As much as I talk about Imaginary Property on the blog and on Twitter, I don’t often get a chance to really lay out the problem with Intellectual Property and copyright quite as nicely as this article does. Discussing the latest round of M$ / Google / Oracle / Samsung arguments over patents, the author gets into the really important bit for everybody else:

Google vs Microsoft Isn’t Just A Battle of Products, But A Battle of Ideas | Epicenter | Wired.com.

Don’t underestimate the reach of these caricatures. This spring, I was playing Angry Birds with a seven-year-old who patiently explained to me why he liked Apple more than Verizon, because Verizon’s Droid phones just stole all its ideas from Apple’s iPhone. (I still haven’t told him that I have a Verizon iPhone now.)

My young friend may have been mixed up on the details, but he was lucid, he was deliberate, and most importantly, he was absolutely convinced. That’s what Google’s fighting here, in public — and that’s why Microsoft and others will be fighting back.

The question of why copyrighting does or does not hurt innovation is a topic which I have yet to address on the blog. I’m thinking I should start doing better with that.

CNN’s Fortune Tech section offers an interesting analysis of #Google and its current development cycle, relative to #Microsoft and its chief advantage / shortcoming, which is integration of products:

Is Google suffering from Microsoft Syndrome? – Fortune Tech.

And yet, it seems that those at the Googleplex are increasingly giving in to the temptation to integrate new product development into a “synergistic,” if monstrous, whole. Integrating new products into existing ones, the story goes, should give a new product a boost with a built-in user base and in-product feature merchandising, not to mention enhanced “strategic” and “platform” value, which basically translates to customer lock-in.

I understand the temptation to make this comparison and have even thought the same things, from time to time. Android’s fusing of phone, Gmail and FaceBook contacts is incomplete at best and leads to duplication. Google Desktop Search was an invasive resource hog. Buzz, the article’s chief whipping-horse, was definitely a huge fail that still surprises me in its ability to avoid the ax.

There are, however, a number of differences between Microsoft’s integration scheme and Google’s. The first and most obvious is that, while Microsoft was trying to find a way to fuse Access databases and your music library, Google’s core competency has always been search. And search is a natural fit for all manner of activities online or on your computer.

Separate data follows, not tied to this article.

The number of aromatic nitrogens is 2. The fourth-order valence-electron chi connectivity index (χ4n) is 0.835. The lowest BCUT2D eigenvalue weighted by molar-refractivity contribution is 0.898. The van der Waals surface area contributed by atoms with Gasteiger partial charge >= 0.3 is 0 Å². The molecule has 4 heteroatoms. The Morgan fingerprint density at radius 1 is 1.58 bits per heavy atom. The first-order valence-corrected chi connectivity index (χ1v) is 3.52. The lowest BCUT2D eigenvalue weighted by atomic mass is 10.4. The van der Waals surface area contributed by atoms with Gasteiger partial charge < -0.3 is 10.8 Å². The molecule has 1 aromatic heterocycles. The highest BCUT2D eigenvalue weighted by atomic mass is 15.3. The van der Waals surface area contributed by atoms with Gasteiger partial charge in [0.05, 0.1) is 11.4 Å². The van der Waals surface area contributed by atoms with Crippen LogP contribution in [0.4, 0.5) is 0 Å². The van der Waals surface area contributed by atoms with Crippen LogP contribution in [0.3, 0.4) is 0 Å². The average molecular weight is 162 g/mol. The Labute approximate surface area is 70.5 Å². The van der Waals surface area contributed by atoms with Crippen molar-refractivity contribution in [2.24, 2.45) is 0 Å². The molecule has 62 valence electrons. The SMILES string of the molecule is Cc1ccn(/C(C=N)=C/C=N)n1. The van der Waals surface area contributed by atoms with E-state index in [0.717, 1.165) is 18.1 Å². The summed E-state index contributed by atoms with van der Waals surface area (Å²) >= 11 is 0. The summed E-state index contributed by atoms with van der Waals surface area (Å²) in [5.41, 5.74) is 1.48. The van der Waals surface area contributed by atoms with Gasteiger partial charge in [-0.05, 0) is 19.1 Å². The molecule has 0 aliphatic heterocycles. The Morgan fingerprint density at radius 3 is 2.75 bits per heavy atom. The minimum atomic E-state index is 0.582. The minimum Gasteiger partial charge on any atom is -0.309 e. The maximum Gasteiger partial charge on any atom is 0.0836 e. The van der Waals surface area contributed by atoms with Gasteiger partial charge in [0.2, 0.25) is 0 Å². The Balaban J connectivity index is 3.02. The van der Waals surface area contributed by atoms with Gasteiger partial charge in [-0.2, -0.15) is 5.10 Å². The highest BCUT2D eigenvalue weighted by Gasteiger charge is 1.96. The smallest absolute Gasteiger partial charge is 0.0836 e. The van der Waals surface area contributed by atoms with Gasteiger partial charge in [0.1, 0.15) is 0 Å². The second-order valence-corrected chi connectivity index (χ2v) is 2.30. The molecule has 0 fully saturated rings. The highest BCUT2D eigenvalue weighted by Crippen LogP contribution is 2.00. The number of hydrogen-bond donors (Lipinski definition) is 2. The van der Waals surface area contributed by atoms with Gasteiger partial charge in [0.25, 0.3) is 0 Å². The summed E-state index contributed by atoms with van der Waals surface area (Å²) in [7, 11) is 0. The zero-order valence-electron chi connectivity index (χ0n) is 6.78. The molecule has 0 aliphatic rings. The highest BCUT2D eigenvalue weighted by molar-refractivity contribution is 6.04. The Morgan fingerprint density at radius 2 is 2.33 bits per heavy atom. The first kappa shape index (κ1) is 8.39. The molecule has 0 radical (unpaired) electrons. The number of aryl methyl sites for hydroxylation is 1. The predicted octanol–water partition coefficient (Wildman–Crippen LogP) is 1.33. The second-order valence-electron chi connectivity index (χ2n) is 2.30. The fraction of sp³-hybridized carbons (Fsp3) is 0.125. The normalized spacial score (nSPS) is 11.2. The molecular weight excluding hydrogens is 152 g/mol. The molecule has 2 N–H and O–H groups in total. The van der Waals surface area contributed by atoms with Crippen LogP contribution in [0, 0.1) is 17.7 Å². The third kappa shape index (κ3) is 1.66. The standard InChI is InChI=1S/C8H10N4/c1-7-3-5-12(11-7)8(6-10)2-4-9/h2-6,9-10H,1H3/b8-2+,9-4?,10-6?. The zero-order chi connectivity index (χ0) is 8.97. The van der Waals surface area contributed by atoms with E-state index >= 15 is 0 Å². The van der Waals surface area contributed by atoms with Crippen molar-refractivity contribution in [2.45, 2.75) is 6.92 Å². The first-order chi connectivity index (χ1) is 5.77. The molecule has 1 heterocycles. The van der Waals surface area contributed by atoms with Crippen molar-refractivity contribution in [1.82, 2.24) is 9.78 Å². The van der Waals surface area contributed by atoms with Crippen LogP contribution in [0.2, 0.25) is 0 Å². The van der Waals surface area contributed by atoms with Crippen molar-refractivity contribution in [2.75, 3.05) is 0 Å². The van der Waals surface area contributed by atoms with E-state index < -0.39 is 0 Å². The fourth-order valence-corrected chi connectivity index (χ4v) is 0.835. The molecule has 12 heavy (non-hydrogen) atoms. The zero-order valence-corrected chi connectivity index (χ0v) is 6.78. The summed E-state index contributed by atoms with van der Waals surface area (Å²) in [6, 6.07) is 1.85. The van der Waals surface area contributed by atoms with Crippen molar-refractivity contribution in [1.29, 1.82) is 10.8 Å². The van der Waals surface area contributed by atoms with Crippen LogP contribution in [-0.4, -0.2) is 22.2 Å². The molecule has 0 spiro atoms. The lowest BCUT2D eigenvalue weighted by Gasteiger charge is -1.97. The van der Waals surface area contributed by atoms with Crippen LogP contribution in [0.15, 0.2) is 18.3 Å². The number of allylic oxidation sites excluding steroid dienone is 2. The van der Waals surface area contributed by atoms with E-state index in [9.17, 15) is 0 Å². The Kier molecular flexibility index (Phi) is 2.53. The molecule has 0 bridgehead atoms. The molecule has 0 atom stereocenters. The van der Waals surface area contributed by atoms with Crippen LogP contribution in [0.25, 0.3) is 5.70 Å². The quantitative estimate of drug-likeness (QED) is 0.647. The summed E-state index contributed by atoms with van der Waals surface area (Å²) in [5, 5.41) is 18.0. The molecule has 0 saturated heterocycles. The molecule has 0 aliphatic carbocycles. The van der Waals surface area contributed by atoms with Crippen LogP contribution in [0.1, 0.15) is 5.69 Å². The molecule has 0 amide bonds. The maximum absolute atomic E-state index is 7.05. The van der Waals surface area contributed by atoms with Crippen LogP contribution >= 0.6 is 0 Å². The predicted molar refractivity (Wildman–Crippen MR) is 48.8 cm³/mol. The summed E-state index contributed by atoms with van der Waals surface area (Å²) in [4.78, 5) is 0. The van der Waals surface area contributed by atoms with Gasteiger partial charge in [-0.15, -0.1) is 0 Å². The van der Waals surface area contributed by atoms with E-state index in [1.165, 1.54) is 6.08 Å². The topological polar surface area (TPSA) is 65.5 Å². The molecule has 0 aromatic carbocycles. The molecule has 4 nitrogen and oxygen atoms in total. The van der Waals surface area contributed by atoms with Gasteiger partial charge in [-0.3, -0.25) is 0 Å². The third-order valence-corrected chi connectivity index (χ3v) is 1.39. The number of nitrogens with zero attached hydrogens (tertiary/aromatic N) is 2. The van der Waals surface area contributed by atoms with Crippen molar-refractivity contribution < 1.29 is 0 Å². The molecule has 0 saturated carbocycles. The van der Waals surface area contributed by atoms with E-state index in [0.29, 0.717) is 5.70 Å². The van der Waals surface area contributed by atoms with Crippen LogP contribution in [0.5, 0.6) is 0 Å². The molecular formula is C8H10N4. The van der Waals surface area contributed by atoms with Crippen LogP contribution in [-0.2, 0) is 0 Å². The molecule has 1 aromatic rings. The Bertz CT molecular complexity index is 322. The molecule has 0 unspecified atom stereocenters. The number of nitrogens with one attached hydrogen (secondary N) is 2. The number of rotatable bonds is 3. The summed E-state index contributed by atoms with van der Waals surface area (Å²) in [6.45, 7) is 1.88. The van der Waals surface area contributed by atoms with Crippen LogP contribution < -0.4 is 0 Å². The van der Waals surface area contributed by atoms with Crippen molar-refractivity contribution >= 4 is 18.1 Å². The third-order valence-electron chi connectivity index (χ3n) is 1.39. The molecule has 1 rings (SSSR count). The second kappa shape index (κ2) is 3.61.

Secondly, while Microsoft has been interested in your desktop experience on your PC, Google’s integration is about web services. Web services – from RSS to Twitter – are all based on a unifying principle in the first place: I publish my tweets and trending Bit.ly links to my website, other people have their latest Foursquare checkins on their sidebars. We share articles on WaPo with our friends on FaceBook and take suggestions on dinner choices from Foursquare. Thus fusing the +1 button and Google+ with other services like search isn’t just good business sense for Google: it is the edict of Web2.0 all over again.

Third, Microsoft’s penchant for integration comes directly at the expense of the security of their operating systems. From ActiveX vulnerabilities to Internet Explorer bugs exploited through Windows Media Player, integration has always been and we may presume shall always be Microsoft’s primary weakness. Google is not providing you an operating system, though it could be argued that the suite of Google tools online nearly replaces your operating system. Still, while there is a new growth in #Android malware, the chances that hackers will find the same wealth of security vulnerabilities that they do in Microsoft is unlikely.

Finally, while Google is certainly not without flaws, their core product remains not just good but outstanding. Microsoft, in the meanwhile, is dogged by any number of persistent, endemic problems to their core software that nearly define the company.

Via TL on FaceBook, a federal judge rules in a case vs Microsoft that IP addresses are not personal information… because they identify a computer, not a person.

So, to be clear: your car’s VIN number is not personal information; your address is not personal information; your place of employment is not personal information. Because none of it specifically identifies you, merely things associated with you. That’s good to know, because I’ll bet a lot of us thought differently up till now….

One might make the argument that, since IP addresses are leased by your cable or phone company – and since one IP address could actually be used for a number of different computers over time – IP addresses are therefore not your property. But if by using your IP address, an entity can narrow your location down to a few houses, that’s close enough to private information in my book.

An interesting 1, 2, 3 punch in the world of Microsoft and tech jobs, Obama pushes for fuel efficiency and more today in this news roundup. Let’s get started:

  • President Obama is taking steps to roll back the Bush legacy of environmental “policy,” pushing to have CAFE standards raised to the proposed 2011 standards immediately, ordering the EPA to allow states to set more stringent environmental policies than the federal levels (California, ah-hem?). You know? I remember thinking that the Bush Administration went too far too fast reversing Clinton policies, I do wonder if the Obama Administration won’t suffer the same fate. Careful with that axe, Eugene.
  • Pfizer is buying Wyeth to create the biggest drug company, ever. The fact that so many of their own patents are coming to an end in the next few years is what has prompted the company to take this move despite their own financial problems. So, great. Now we have an even bigger company with more lobbyists to run around Washington.
  • Silicon Vally is experiencing a huge layoff crush right now. Microsoft is among the companies that’s laying off 5,000 workers. Punch one.
  • Meanwhile, as it lays off workers, Microsoft also continues to push beyond it’s capacity by trying to forge ahead with wireless plans (ask anyone who has an MS phone, they’ll tell you they’re in hell). However shall they do that while laying off workers? Punch two.